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Saturday, 6 February 2016

Ilketshall..St John the Baptist

This modest unobtrusive little church is situated on an incline at a T junction of narrow country lanes. It’s unbuttressed tower is C14 with stepped battements and has a squint hole about a third of the way up




There are clues that suggest there was a church here from the C11
The porch was replaced in 1908 and there appears to be a faint scratch dial on one of the jambs of the C14 inner doorway








The first thing I noticed on my entry into St John’s was the plaster peeling from the walls and the faint smell of damp. The interior of the church is quite dark, especially the chancel where the East window is very busy.  Nice Decalogue panels flank this window.







The plastered ceiling of the nave and chancel is of the barrel type. 



There is no chancel arch to divide the church, therefore it shows up the *weeping walls* of the chancel (weeping walls means nothing more than chancel walls which are out of line with the nave - medieval buildings were seldom aligned with mathematical accuracy)



In the chancel is a nice C14 piscina and a plain dropped-sill sedilia.


...<<piscina


The chancel was added onto the East end of the nave in the C!3…there is evidence of this on the outside of the North wall, by a line of quoins at the NW corner of the nave, and the remains of a holy water stoup  which shows there used to be an entrance here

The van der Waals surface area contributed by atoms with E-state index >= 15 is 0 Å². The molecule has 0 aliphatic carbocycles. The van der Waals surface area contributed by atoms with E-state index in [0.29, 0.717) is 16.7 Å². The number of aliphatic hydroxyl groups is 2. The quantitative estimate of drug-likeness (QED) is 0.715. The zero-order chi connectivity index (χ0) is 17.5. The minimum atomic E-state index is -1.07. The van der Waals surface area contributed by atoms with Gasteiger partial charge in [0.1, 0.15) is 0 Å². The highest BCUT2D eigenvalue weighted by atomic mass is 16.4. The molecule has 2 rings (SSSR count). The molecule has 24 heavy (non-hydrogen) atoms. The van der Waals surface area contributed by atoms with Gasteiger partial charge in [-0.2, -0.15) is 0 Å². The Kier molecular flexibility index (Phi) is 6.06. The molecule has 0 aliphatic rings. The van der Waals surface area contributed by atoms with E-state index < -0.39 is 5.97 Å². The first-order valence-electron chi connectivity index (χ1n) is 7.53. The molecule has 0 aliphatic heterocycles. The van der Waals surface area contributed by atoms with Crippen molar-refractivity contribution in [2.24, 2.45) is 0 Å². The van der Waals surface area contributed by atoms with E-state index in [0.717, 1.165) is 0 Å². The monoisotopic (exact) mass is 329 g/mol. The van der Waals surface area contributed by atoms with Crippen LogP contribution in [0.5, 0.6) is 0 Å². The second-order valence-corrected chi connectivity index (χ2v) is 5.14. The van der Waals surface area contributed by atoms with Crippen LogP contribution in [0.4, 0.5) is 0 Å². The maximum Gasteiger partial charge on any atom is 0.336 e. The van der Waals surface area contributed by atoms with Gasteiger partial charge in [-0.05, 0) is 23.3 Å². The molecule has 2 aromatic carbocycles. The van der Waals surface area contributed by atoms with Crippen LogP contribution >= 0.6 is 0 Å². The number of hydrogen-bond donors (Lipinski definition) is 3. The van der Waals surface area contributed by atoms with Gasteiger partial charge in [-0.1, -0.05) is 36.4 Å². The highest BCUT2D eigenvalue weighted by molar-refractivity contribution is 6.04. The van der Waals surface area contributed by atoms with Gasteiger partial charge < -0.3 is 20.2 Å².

The Victorians added a nice roundel window with pensive headstops above






There’s a C15 font with shields and Tudor roses around it’s bowl and lions guarding it’s shaft stands at the West end of the church



The Royal Arms of William 1V, now grubby with age hangs in the nave.




In the tower recess is a tall banner stave in the wall by the door leading up into the tower…There’s also an old pew which now resides here >>



There are some interesting ledger-stones in the church floor. I particularly liked the one for Anne Gooch in the sanctuary dated 1679 with the scull and crossed bones on it and the motto
“Hodi michi, cras tibi” (Today it is I; Tomorrow it will be you)



There is another one of interest by the South door for Thomas Coleman who lived a long and vigorous life, it extols his virtues, ending with “on the 18th July 1695 at the age of 79 under general decays of Nature without a sigh or groan he fell asleep”   On his daughter’s ledger-stone it tells us she led an exemplary life like her father”







There are many tombstone graves in this little village churchyard




The churchyard is now a Wildlife Sanctuary,





Saturday, 30 January 2016

Kirkstead, Church of St Margaret

This little church is set amidst a tree lined graveyard beside the old Rectory..very picturesque even on a wet miserable day similar to the day on my visit.

There’s a  fine war memorial leading up the path to the church entrance.

Sadly I found the church locked so was unable to explore inside…it wasn’t even possible to take any pictures of the interior through the windows.
I had been hoping to view the memorial tablets of the notable Kerrison family which I’d been told line the nave walls, and also see an early ledger stone mounted on the tower wall which records the death of several children.



There were workmen busy on repair work to the slate roof of the nave adjoining the small chancel with it's apsidal apse, so I found exploring part of the graveyard a ‘no go’ area as 
well….Not a good day after travelling a good many miles to get here!





.…..From what I could see from the outside of the building, it looks as if a great deal of C19 restoration work has taken place here…I found out later that the local Kerrison family from Burgh Hall, Aylsham were responsible for the rebuilding of most of the church in 1864.